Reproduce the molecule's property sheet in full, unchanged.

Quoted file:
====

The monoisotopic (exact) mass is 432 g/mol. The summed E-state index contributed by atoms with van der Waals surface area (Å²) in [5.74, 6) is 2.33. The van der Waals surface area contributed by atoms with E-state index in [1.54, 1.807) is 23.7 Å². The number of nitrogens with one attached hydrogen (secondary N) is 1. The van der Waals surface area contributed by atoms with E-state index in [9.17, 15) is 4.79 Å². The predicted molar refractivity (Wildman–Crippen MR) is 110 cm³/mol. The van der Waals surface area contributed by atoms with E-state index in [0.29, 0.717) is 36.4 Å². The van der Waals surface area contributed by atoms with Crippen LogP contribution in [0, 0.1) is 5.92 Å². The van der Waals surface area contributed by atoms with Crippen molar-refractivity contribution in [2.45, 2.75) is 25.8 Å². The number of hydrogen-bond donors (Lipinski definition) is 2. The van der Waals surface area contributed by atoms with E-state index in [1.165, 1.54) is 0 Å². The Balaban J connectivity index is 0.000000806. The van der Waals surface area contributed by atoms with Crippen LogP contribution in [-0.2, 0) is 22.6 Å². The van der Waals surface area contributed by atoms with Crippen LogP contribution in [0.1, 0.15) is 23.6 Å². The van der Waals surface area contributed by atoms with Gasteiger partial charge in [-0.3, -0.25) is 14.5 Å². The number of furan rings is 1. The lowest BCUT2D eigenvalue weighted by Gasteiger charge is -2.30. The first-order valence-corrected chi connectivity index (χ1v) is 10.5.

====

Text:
The monoisotopic (exact) mass is 432 g/mol. The summed E-state index contributed by atoms with van der Waals surface area (Å²) in [5.74, 6) is 2.33. The van der Waals surface area contributed by atoms with E-state index in [1.54, 1.807) is 23.7 Å². The number of nitrogens with one attached hydrogen (secondary N) is 1. The van der Waals surface area contributed by atoms with E-state index in [9.17, 15) is 4.79 Å². The predicted molar refractivity (Wildman–Crippen MR) is 110 cm³/mol. The van der Waals surface area contributed by atoms with E-state index in [0.29, 0.717) is 36.4 Å². The van der Waals surface area contributed by atoms with Crippen LogP contribution in [0, 0.1) is 5.92 Å². The van der Waals surface area contributed by atoms with Crippen molar-refractivity contribution in [2.45, 2.75) is 25.8 Å². The number of hydrogen-bond donors (Lipinski definition) is 2. The van der Waals surface area contributed by atoms with E-state index in [1.165, 1.54) is 0 Å². The Balaban J connectivity index is 0.000000806. The van der Waals surface area contributed by atoms with Crippen LogP contribution in [-0.2, 0) is 22.6 Å². The van der Waals surface area contributed by atoms with Crippen LogP contribution in [0.1, 0.15) is 23.6 Å². The van der Waals surface area contributed by atoms with Gasteiger partial charge in [-0.3, -0.25) is 14.5 Å². The number of furan rings is 1. The lowest BCUT2D eigenvalue weighted by Gasteiger charge is -2.30. The first-order valence-corrected chi connectivity index (χ1v) is 10.5.